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Supporting students has always meant letting my students know that I understood how stressful their lives can be. While we can’t control their home lives we can be aware that our schools are not necessarily very student friendly. Between earlier and earlier starting times, dress codes/uniforms, poorly scheduled rosters, and crazy standardized testing, students do have a lot of stress. If we can acknowledge that they are stressed we can find small ways to help them navigate school life more easily.
Often when I could feel the tension in the air at the beginning of a class I would take a few minutes to let them vent or just complain. I found that those few minutes made it easier for them to get to work for the rest of the class.
Supporting students for me has often gone beyond just giving my kids a safety valve. The following are some tactics I’ve used over the years to make the school environment just a little more gentle for the students that I taught.
Ensure Students aren't Hungry. I worked in a middle school where all students were eligible for free breakfast and lunch. I knew that my eighth graders often had to drop off younger siblings on their way to school and could not get in early enough for breakfast. I also knew that many were of an age where they were embarrassed to be seen eating free breakfast. When we learned that we were going to lose employees from our cafeteria due to so few students eating breakfast, I along with several colleagues proposed a plan to feed the older students breakfast during our twenty-five minute advisory. It worked miracles. We saved cafeteria staff positions and got our students to have breakfast, which made them more attentive in class.
Give Students Brain Breaks. There was the year from hell where administration was having problems with behavior in the halls during change of class. Their solution was to “block” roster (90 to 100 minute classes) so that there would be fewer times each day where students moved in the halls. Considering that we had grades five through eight this presented a real challenge for many teachers. I was fortunate to be using an interesting math program but even that couldn’t stop brain freeze after about 50 minutes. At about the midpoint of the class I would allow a three minute break for students to stretch and rest their brains. This helped avoid restlessness towards the end of class.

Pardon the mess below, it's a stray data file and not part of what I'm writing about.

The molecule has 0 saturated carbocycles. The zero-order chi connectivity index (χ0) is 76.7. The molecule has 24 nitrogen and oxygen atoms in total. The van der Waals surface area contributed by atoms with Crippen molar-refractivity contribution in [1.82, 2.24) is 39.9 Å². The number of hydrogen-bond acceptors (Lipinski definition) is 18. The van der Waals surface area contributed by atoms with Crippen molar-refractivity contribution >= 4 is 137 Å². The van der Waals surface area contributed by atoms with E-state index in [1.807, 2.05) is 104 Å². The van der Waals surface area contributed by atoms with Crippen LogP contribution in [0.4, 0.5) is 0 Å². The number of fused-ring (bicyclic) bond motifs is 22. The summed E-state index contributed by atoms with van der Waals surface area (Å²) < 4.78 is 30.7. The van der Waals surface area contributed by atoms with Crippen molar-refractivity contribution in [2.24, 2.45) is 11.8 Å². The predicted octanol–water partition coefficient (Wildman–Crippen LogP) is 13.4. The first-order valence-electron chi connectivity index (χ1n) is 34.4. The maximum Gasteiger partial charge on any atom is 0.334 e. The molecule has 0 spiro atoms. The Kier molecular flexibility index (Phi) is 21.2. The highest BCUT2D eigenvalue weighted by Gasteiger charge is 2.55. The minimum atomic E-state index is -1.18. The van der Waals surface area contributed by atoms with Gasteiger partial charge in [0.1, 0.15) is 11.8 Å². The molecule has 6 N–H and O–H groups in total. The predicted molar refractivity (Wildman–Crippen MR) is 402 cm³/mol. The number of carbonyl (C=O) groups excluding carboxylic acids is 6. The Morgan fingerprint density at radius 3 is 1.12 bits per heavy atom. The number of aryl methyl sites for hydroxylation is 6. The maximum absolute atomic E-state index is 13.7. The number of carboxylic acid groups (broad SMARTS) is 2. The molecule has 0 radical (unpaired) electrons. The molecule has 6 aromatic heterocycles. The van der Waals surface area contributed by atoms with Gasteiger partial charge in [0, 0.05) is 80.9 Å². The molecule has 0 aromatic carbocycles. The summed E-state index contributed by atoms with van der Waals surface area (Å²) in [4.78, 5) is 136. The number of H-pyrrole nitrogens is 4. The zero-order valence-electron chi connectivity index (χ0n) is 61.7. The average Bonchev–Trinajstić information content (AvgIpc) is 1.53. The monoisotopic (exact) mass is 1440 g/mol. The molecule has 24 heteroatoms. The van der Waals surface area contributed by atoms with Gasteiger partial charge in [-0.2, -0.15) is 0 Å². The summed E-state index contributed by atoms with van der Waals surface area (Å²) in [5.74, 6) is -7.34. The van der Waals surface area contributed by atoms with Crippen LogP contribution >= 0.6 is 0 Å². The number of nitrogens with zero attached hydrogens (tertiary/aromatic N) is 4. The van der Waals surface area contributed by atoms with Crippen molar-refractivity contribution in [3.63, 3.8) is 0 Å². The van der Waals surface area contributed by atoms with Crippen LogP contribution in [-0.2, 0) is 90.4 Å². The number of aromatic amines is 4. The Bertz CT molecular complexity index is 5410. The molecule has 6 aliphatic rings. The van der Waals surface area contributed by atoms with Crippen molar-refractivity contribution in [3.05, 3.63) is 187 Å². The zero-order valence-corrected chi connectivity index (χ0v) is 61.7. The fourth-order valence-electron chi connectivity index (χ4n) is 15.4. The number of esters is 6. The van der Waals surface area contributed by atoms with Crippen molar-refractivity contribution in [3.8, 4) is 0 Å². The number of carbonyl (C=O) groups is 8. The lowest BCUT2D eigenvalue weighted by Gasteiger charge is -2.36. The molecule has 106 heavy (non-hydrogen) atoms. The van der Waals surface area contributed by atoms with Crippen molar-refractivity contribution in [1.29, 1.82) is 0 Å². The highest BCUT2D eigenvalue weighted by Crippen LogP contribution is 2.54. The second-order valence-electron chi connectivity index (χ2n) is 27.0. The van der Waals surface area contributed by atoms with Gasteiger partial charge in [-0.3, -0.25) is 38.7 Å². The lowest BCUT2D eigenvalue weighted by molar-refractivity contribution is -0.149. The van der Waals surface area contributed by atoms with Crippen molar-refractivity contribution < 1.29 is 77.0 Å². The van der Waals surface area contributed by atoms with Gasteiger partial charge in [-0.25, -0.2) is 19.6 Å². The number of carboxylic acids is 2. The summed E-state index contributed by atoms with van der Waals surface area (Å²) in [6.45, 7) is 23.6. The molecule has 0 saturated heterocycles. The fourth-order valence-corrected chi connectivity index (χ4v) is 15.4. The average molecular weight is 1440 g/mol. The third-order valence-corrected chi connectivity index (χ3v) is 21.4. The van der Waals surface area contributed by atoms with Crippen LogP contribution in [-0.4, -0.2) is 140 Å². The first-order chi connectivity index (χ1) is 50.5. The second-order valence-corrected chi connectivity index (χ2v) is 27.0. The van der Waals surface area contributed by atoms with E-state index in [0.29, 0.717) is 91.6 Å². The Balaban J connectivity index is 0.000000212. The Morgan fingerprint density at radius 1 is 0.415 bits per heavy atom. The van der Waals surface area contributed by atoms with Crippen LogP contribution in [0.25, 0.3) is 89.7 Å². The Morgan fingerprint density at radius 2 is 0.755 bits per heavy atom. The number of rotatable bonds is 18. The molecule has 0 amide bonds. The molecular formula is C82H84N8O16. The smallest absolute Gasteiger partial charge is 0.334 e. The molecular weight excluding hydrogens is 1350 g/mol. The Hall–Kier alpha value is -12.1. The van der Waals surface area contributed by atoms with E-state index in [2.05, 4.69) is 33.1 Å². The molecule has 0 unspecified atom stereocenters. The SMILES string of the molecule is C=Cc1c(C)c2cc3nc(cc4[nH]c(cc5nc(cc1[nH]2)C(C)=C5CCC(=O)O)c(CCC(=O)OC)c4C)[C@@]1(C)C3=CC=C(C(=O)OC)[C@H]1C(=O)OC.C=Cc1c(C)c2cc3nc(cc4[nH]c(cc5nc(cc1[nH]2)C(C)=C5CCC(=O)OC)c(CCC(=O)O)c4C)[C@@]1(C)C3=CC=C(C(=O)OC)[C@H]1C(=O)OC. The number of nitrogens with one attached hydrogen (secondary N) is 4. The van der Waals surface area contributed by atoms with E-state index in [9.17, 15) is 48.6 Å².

Innovate Incentives. Supporting students during standardized testing is a must. This is a very stressful time for everyone. There are class schedule disruptions, long periods of time sitting silently, and the general knowledge that even the adults are worried about the results. My colleagues and I had an additional problem during testing because of administrative decisions. If a student was absent for the entire test, the testing coordinator would test them in the auditorium when they returned. If a student missed only a few sections, it was up to the classroom teacher to make up those parts during regular class time. This meant teaching and testing at the same time in the same classroom. It drove me crazy for years until I resorted to a group reward system. I made the announcement that if everyone showed up every day during testing and I didn’t have to do any make-ups I would pay for a pizza lunch. It was really a win-win because not only did I not go crazy trying to teach and test at one time but the students had something to look forward to when testing was finished.
Think about Sensory Comfort. As a math teacher I often found myself dealing with students who had a math phobia. One year the phobia manifested itself in the form of disruptive movement, talking, and taking forever to start working. When I talked to my team members I discovered that I was the only one with these same problems. I began to look at the situation differently. At the end of the previous year one of my students had given me a teddy bear to remember her by. I kept the bear on my desk (which was off limits to students) but noticed that several students asked if they could hold it. My desk remained off limits but it gave me an idea. I stopped at the dollar store and picked up some stuffed animals and placed them on a bookcase at the entrance to my room. I set up rules for borrowing an animal. They went out on a first come first serve basis and were returned at the end of class. The change was astounding. There were my eighth graders holding their “pets” and working on algebra problems. I even discovered that I had some really fantastic math minds in that class once they had their “pets” to calm them down.
What are some ways you support students beyond academics?